“The Croods” were very good to Jeffrey Katzenberg.
The chief executive of DreamWorks Animation SKG Inc. more than doubled his pay after the release of the hit film last year. The animated movie about the adventures of a prehistoric family grossed more than half a billion dollars at the worldwide box office.
OK, it wasn’t just the movie: DreamWorks also has been making successful inroads into China, worked out a distribution deal with Netflix and bought YouTube company AwesomenessTV. All those things helped DreamWorks to a strong year, according the Glendale studio’s annual report,
and the board credited Katzenberg’s leadership, rewarding him with a $13.5 million package that included increased salary, stock awards and a $6 million bonus.
That represented a 157 percent increase over the prior year’s compensation, and catapulted Katzenberg to No. 6 from the No. 39 slot on the Business Journal’s list of 2013 Chief Executive Compensation at L.A.’s public companies. (See page 13.)
In total, the 50 executives on the list showed an 8 percent decline in 2013 compensation, falling to a combined $477 million.
That decrease comes largely as a result of the pay for Activision Blizzard Inc. Chief Executive Robert Kotick coming back to Earth. His extraordinary $64 million compensation in 2012 was the result of a stock award tied to a new employment agreement; his compensation fell to $10 million on this year’s list. Take Kotick out of the mix and the total rose 3 percent.
Robin Ferracone, chief executive of Farient Advisors in Pasadena, who consults companies about executive compensation, said that overall increase falls below the rest of the nation in part because L.A.’s industries aren’t as diverse as elsewhere.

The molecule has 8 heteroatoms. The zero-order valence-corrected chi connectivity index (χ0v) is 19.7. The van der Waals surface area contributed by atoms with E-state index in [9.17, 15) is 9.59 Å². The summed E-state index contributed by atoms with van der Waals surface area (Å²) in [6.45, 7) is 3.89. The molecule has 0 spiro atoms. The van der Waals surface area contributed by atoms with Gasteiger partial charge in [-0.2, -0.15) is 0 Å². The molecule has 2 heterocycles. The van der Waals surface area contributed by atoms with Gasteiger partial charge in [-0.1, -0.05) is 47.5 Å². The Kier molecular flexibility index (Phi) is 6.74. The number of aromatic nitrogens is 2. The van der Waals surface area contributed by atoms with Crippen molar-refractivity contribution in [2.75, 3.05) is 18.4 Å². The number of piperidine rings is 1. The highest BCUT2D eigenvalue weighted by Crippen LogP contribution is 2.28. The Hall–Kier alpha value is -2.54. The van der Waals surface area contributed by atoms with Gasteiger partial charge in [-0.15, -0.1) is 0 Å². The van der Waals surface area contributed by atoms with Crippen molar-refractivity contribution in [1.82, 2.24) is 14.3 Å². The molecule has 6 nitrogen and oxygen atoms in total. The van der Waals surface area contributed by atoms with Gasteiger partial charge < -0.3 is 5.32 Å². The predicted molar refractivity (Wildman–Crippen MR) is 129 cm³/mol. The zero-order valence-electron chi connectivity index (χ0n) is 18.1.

“The national trend of summary compensation is up by 8 to 9 percent,” she said. “The performance of most companies has been good and the general economics have been good.”
Also, smaller increases are a function of shareholders being allowed to weigh in on executive’s compensation packages under the “Say on Pay” provisions of financial reform law, according to Joseph A. Sorrentino, managing director at executive compensation consultancy Steven Hall & Partners in New York.
“Say-on-pay has had an impact on how compensation committees work,” he said. “That has a tendency to kind of constrain large increases or things that would be potentially noteworthy. Companies are trying to stay below the radar.”
Show biz strength
Including Katzenberg, movie studios executives took three slots in the top 10.
For reprint and licensing requests for this article, CLICK HERE.
Stories You May Also Be Interested In
- Small Cap, Big Pay
- Entertainment Takes Lead Role in CEO Pay
- Taking Home a Little Less
- $148 Million Pay Package Pads Wealthiest Angeleno
- Stormy Economy Rains On CEO Paydays
- DreamWorks’ Katzenberg Finally to Take Salary
- Outsized Pay Not Reserved for the Corner Office
- Activision CEO One of Top Paid Executives in U.S.